Exploding the Self-Esteem Myth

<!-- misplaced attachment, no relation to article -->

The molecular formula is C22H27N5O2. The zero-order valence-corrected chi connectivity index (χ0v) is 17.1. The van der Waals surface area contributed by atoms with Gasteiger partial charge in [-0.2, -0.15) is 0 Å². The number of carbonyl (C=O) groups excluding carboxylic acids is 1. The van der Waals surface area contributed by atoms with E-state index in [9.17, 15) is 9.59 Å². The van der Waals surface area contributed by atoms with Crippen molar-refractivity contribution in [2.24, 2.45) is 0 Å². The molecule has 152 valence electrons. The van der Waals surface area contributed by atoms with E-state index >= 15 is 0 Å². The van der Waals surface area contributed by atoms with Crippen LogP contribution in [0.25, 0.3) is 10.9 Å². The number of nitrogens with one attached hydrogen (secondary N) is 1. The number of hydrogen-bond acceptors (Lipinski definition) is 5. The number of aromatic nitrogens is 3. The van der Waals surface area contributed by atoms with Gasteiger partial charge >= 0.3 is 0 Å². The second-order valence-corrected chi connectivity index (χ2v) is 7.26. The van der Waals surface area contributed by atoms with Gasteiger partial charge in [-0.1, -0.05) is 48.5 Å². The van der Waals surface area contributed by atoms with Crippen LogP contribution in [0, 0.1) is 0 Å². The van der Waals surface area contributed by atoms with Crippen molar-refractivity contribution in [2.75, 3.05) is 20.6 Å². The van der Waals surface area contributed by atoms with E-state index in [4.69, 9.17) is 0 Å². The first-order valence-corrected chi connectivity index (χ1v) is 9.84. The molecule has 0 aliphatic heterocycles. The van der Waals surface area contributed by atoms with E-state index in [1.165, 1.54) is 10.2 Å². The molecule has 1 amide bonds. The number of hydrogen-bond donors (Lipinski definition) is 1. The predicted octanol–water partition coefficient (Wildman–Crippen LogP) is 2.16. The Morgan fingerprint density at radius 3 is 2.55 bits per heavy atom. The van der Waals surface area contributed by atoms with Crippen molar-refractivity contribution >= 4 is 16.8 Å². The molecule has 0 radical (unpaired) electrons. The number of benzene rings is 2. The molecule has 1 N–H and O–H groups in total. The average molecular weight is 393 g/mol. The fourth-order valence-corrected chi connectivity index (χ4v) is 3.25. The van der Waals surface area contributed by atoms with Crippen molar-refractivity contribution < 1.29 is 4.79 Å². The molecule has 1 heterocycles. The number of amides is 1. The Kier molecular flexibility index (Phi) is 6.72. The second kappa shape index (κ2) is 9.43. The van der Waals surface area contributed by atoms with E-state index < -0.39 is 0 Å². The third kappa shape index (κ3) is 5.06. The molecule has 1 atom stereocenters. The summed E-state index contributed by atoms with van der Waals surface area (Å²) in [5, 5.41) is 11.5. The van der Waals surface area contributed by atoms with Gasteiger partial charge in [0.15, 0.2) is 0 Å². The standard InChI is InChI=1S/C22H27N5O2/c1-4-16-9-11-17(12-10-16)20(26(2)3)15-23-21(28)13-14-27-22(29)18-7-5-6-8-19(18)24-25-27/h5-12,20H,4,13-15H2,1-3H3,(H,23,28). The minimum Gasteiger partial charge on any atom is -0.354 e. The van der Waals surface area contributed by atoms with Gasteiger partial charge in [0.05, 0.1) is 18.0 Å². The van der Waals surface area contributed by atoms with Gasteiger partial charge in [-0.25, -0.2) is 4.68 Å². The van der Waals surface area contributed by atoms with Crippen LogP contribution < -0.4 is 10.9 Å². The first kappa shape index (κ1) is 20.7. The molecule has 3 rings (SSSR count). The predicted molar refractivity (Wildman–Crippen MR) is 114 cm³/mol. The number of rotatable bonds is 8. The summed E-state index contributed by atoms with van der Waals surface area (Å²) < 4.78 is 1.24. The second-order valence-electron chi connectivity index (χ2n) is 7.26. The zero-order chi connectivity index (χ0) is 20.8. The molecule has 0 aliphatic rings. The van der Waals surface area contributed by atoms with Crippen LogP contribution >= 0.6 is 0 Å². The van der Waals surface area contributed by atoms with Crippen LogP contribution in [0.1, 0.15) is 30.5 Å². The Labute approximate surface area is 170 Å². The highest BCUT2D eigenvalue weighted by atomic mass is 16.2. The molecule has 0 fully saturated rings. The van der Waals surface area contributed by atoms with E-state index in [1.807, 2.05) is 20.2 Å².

Vasconcellos argued that raising self-esteem in young people would reduce crime, teen pregnancy, drug abuse, school underachievement and pollution. At one point, he even expressed the hope that these efforts would one day help balance the state budget, a prospect predicated on the observation that people with high self-regard earn more than others and thus pay more in taxes. Along with its other activities, the task force assembled a team of scholars to survey the relevant literature. The results appeared in a 1989 volume entitled The Social Importance of Self-Esteem, which stated that “many, if not most, of the major problems plaguing society have roots in the low self-esteem of many of the people who make up society.” In reality, the report contained little to support that assertion. —Baumeister, Campbell, Krueger and VohsExploding the Self-Esteem Myth (Scientific American)